Native Hope took some time out of their schedule to assist a partner with the upcoming opening of their shelter, the Pathfinder Center, a designated safe haven and place of refuge for trafficking victims. Since many last minute projects needed to be finalized, Native Hope was honored to help out. Landscaping, mowing, weed pulling, and sweeping were just a few of the jobs that needed attention in order to make the shelter welcoming for these young women in need.
We have been honored and proud to stand alongside the Pathfinder Center during this time. Of our united efforts, Leasa McFarling, the Pathfinder Center coordinator, says, “When Native Hope partners with an organization, you can expect to be truly supported. Their passion, enthusiasm, awesome teamwork, and positive nature provide so much inspiration and assistance."
As the grand opening rolled around on Monday, July 17, over 50 people were in attendance to celebrate and support the vital work of the Pathfinder Center. The opening of the shelter started with a welcome prayer and honor song by Greg Grey Cloud from Rosebud who said, “This song and prayer is intended for all women and children, which is fitting considering what we are celebrating here today.”
Lisa Heth, the proud executive director of Wiconi Wawokiya, stepped up to say a few words before introducing some of the high-powered leaders from South Dakota who were there to recognize this special day. She reflected back on their work and said that she never thought this would be a project that Wiconi Wawokiya would take on. Throughout the entire process, she felt there were many people who thought this shelter wouldn’t become a reality, but she was convinced that there was a tremendous need for a place like this in South Dakota.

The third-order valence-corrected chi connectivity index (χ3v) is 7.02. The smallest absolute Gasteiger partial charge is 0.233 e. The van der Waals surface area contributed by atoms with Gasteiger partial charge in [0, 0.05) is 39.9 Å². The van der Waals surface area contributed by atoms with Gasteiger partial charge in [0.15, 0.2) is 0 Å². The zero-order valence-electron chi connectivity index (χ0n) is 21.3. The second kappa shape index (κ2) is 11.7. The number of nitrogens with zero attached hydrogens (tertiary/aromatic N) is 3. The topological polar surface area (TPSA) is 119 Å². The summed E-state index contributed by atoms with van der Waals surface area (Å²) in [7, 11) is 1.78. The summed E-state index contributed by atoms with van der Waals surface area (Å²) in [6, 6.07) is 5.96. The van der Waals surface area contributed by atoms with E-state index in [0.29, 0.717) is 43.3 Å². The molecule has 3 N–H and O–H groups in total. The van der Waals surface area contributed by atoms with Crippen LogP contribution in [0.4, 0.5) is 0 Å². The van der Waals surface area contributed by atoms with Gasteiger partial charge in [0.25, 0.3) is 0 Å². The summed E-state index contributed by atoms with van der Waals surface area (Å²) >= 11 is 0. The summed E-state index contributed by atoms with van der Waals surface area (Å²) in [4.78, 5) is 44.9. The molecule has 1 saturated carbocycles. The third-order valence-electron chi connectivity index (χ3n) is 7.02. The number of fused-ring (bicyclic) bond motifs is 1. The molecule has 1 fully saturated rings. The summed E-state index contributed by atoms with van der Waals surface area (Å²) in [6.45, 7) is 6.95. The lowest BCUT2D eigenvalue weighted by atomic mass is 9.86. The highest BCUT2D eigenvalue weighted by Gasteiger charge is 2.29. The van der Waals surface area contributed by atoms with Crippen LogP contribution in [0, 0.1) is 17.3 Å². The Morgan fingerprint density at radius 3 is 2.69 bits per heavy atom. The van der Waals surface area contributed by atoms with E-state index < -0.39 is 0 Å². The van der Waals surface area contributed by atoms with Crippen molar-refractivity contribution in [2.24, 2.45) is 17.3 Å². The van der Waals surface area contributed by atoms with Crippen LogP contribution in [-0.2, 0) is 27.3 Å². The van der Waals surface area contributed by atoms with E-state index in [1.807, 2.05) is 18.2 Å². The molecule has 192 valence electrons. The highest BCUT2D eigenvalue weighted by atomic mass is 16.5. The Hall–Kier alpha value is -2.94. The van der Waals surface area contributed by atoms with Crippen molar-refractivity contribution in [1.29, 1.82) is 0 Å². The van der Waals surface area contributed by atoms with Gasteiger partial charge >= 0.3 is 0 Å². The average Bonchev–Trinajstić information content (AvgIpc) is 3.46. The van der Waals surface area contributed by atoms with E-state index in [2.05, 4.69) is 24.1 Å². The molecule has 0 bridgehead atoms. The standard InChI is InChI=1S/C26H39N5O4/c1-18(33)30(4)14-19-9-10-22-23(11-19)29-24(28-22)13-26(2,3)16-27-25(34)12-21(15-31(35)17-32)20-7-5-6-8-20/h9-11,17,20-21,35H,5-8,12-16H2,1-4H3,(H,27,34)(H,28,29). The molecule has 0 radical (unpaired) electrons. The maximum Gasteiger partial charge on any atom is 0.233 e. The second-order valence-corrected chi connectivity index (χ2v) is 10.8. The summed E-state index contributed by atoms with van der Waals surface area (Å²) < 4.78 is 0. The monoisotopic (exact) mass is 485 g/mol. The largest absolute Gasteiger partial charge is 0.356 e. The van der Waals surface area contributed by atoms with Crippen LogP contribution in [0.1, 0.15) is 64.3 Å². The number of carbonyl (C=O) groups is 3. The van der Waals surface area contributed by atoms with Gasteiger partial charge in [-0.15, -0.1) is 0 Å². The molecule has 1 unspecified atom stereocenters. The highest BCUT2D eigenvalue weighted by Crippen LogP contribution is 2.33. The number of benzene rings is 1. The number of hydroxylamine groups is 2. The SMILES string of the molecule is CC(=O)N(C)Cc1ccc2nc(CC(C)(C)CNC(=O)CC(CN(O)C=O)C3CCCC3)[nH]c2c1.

She continued by saying, “We sacrifice a lot in our life for this work, and this was a huge undertaking for us.” With the support of volunteers, churches, organizations like Native Hope, and her hardworking staff, the Pathfinder Center is now a place of refuge for trafficking victims.
Marty Jackley, South Dakota Attorney General, was a key speaker at the event and was honored to be there with the community. He witnessed all the hard work and dedication, and he applauded everyone for coming together to give hope for these victims in need. He also mentioned that this was a long-term opportunity for the state of South Dakota to provide protection and healing, and he stressed, “It is important to give these victims a needed voice.”
Allison Turkel, the deputy director for the Office for Victims of Crime, was also in attendance. She was grateful to see this work happening in South Dakota. She affirmed that healing and recovery for these victims is a priority, and she ended by saying, “We are there for you and will continue to be there for you.”
Wrapping up the ceremony was Randy Seiler, U.S. Attorney for South Dakota. He said he was proud to be there and just like all of us, he wants to eradicate human trafficking. He stated, “We don’t have turf battles in South Dakota; we stand shoulder to shoulder and stand united against human trafficking.”
Native Hope supports Wiconi Wawokiya, the leaders of South Dakota, and all organizations looking to end sex trafficking. Please join the movement to stop those who prey on Native American women and children.